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Award-winning storyteller Donna Washington is looking forward to sharing her stories during her first visit to P.E.I. Her performances are March 7, Confederation Centre Studio Theatre, 7:30 p.m., and March 8, Harbourfront Theatre, Summerside, 2 p.m.
On P.E.I. for two shows, American storyteller Donna Washington has advice for people entering the profession
Everyone has a natural ability to tell stories.
And no one understands that more than Donna Washington, an award-winning storyteller /recording artist.
“We do it all the time. If you tell somebody what you did yesterday, you’re telling a story. Or, if you sit down and relate something you saw in a movie, you’re telling a story.
“But, can everybody be a professional storyteller? It depends on how comfortable you are standing in front of people,” laughs Washington, who will ply her craft during a performance at the Confederation Centre of the Arts in Charlottetown today at 7:30 p.m. and one on Saturday at the Harbourfront Theatre in Summerside at 2 p.m.
She advises anyone interested in getting into the profession to decide which performance style suits them best.
“There are different kinds of storytellers. There are those who sit very still and talk. There are storytellers that sing. Others use puppetry to tell their stories. I don’t do that either. I’m an animated visual and vocal storyteller,” says Washington, during a telephone interview from Durham, N.C.
In a YouTube video, she uses hand gestures and makes monkey sounds as she moves across the stage telling The Monkey’s Heart, a story about a crocodile that uses her tears to try to get her way.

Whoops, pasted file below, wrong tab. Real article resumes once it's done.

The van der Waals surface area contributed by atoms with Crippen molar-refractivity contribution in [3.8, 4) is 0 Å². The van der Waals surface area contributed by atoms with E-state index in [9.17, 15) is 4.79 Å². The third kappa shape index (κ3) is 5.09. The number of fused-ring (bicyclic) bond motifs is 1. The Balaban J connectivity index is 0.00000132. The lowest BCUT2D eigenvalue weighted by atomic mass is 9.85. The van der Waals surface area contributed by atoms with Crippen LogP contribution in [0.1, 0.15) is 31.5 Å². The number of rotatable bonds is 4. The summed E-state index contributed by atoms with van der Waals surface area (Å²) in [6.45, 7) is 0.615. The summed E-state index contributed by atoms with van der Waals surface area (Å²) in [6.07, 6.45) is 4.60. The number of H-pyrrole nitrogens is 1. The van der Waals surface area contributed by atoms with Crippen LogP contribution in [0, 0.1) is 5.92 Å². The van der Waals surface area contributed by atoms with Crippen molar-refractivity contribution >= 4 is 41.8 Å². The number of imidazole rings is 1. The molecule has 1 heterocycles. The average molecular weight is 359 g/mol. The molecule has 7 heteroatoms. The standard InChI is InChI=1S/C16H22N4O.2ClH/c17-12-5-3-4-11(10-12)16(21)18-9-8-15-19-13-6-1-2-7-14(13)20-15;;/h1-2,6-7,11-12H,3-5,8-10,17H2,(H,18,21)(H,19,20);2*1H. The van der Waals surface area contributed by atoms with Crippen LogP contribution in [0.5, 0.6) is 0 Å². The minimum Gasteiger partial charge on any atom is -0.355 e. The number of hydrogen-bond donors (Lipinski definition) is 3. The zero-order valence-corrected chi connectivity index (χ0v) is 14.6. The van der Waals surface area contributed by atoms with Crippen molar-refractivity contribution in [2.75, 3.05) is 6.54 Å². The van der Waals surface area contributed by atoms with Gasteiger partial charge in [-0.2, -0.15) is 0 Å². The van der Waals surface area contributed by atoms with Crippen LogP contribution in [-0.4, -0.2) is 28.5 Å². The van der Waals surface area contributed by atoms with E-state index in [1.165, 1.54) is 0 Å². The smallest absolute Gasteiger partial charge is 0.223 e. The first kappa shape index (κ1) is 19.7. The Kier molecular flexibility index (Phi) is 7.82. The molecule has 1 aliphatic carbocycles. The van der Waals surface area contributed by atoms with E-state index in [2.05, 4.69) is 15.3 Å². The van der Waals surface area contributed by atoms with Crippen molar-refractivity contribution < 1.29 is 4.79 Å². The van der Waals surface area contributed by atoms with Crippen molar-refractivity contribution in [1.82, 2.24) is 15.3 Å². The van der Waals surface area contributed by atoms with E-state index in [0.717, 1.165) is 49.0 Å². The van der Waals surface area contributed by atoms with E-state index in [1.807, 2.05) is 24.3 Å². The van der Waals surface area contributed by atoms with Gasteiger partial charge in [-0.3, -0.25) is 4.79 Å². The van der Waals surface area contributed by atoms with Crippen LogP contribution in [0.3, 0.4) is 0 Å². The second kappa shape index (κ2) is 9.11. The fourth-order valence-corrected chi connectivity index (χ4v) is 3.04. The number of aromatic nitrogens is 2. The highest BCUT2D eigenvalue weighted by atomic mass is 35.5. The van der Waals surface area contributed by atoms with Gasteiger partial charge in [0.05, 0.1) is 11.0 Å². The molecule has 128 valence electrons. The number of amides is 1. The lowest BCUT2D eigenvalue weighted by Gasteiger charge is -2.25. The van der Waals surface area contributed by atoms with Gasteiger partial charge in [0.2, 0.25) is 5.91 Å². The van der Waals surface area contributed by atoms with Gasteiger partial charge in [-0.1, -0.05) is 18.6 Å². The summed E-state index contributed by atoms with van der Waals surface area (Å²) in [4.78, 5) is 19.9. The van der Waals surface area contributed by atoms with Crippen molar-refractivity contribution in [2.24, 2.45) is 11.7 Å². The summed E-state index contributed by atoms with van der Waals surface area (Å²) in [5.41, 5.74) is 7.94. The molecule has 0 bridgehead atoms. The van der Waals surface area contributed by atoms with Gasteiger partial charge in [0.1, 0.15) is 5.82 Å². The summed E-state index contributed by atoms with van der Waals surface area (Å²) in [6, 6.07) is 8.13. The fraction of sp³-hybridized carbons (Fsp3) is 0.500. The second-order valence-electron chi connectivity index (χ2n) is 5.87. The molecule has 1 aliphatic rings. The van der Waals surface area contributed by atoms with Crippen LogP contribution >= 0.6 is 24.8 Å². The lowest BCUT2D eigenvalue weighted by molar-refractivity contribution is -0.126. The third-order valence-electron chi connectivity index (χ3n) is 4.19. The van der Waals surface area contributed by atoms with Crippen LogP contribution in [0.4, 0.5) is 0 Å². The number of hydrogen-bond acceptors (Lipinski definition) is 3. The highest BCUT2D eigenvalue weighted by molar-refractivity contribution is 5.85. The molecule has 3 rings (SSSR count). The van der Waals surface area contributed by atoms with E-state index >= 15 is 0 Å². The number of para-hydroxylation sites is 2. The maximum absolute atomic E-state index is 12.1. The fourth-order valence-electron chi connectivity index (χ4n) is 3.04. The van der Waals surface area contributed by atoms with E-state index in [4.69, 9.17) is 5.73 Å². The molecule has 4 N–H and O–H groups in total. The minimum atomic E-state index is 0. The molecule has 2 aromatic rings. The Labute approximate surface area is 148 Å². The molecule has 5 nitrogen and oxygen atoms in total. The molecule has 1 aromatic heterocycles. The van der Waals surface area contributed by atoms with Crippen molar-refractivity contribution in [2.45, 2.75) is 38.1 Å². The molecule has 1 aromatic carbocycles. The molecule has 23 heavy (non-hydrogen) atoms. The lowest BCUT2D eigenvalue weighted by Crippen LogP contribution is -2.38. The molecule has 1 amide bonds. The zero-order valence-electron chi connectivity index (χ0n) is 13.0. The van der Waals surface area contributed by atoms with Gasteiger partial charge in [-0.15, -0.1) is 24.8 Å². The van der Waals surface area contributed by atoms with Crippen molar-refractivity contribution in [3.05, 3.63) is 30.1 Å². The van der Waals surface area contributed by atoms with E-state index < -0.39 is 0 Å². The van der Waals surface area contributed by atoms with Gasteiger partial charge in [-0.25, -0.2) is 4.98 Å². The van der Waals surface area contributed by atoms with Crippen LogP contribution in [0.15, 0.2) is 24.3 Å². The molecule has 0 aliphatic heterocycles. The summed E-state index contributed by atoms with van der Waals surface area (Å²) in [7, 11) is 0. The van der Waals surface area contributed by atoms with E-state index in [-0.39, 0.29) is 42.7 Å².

“In workshops I tell people that you have to do what you’re comfortable in doing and you have to do it full out. There’s no halfway about it. If you’re a monkey, take it as far as you can take it. The audience will accept anything you give them but if you look uncomfortable, they will be uncomfortable too.
“So if it’s uncomfortable for you to roar or make really big motions, there is a place for you to tell stories but it might not be with children because they can get really bored if they stand there, watching you talk,” she says.
Another consideration in storytelling is safety.
“Don’t do anything that’s going to hurt you on stage,” says Washington, who will be following her own advice when she makes her first visit to P.E.I.
“It’s the first time I’ve performed in Canada and I’m really looking forward to it. I’m really anxious to find out how my stories will play out. I’m looking forward to sharing the kinds of stories that I tell with the audiences there, some of whom may not have encountered storytelling, some of whom may know a lot about it, which is great. That’s an audience that I get to play with.”
After the show, during the meet and greet and CD signing, she’s looking forward to hearing other people’s tales.
“Stories are the way we understand the world. So we are actually the product of the stories that we know and the stories that we believe.”
Sally Cole is a features writer with The Guardian. She welcomes comments about her column as well as suggestions for future columns from readers. She may be reached at firstname.lastname@example.org or by phone at 629-6000, ext. 6054.